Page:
Kevin Bacon and Elizabeth McGovern really do shine in this film, and keep you watching, even when the film is a bit stale. Bacon at first, starts off as this funny, immature, dude who isn’t ready to handle grown-up decisions, but by the end, you see him transform into somebody better, and more mature, and it’s all believable, but he still brings a lot of humor to his character. McGovern, is also very good, showing a lot of strength in her character, as well interest, even when it seems her character is pretty boring, compared to Bacon’s. Alec Baldwin also shows up in this film for about 3 scenes, and totally nails each one, mainly because he plays a deuche bag, and we all know he’s good at playing that, or is it an act?? hmmm…….

Consensus: Different, more mature, and overall smart film, by John Hughes that hits all levels of drama, and comedy, as well as showing great insight into the suburban life.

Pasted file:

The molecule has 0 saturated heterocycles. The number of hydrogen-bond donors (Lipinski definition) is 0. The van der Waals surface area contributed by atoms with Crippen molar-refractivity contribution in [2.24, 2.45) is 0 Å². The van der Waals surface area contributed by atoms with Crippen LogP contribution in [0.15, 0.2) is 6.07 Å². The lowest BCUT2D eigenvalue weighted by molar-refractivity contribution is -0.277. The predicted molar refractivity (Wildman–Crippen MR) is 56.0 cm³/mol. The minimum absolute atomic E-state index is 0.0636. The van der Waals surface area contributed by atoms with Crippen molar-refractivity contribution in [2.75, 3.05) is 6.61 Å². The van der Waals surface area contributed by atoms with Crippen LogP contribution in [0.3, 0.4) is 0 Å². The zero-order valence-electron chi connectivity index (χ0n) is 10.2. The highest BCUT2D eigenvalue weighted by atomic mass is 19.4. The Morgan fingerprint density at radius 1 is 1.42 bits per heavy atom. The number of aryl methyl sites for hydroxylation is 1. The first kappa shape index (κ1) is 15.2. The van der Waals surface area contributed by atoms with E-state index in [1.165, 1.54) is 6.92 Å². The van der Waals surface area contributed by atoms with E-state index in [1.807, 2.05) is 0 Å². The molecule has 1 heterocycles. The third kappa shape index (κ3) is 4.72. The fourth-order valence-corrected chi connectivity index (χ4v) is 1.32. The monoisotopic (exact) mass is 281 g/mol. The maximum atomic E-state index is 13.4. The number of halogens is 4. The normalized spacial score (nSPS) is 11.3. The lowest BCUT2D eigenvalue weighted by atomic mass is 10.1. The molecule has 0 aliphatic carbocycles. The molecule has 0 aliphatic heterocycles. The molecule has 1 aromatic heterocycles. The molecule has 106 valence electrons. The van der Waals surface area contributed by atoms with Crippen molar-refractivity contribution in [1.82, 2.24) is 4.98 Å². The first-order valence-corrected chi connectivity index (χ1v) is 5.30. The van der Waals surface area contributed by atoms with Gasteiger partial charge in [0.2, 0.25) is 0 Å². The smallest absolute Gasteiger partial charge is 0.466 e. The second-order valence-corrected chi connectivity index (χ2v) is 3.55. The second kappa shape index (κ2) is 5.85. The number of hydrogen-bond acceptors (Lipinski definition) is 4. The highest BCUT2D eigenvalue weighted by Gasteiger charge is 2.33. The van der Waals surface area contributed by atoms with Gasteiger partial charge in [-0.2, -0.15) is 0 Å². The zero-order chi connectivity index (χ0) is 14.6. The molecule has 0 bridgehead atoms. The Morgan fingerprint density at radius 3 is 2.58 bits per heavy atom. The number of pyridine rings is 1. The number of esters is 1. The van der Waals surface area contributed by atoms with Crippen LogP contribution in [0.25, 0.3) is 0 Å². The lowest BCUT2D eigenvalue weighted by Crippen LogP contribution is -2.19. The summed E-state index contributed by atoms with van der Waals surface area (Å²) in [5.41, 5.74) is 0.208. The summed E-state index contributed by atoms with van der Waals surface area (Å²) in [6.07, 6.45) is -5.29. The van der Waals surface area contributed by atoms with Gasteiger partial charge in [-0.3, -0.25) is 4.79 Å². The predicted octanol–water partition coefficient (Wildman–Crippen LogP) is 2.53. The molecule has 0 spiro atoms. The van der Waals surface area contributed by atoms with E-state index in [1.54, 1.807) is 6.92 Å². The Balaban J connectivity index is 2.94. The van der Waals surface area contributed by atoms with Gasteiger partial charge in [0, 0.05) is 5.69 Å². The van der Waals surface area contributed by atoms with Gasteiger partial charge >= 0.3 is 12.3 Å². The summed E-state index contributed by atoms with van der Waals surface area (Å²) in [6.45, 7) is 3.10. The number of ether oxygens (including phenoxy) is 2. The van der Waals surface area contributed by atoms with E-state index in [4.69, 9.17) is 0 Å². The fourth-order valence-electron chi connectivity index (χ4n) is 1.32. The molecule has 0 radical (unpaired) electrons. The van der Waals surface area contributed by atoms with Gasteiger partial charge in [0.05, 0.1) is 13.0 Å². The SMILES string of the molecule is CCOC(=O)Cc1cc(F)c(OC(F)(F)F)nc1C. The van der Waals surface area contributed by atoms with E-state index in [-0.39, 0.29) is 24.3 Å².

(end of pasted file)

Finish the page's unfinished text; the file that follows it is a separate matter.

9/10=Full Pricee!!

Harvey (1950)

And I thought my imaginary friends were weird.

Affable tippler Elwood P. Dowd (James Stewart) lives with his sister, Veta (Josephine Hull), and her bashful daughter. They hate his drinking, but what rankles them more is his faithful companion: a 6-foot-tall invisible rabbit named Harvey. Elwood’s embarrassing flight of fancy is foiling Veta’s plans to marry off her daughter, so Veta decides to commit Elwood. But when she confesses she’s seen Harvey, the doctor institutionalizes Veta instead!

I was apart of this new, and hip movie selection piece, called the Film Community Potluck, presented by my boy Castor. Basically go over there if you want info on how to do this all, because you need to, I had so much fun watching a movie, I would have never watched on my own time.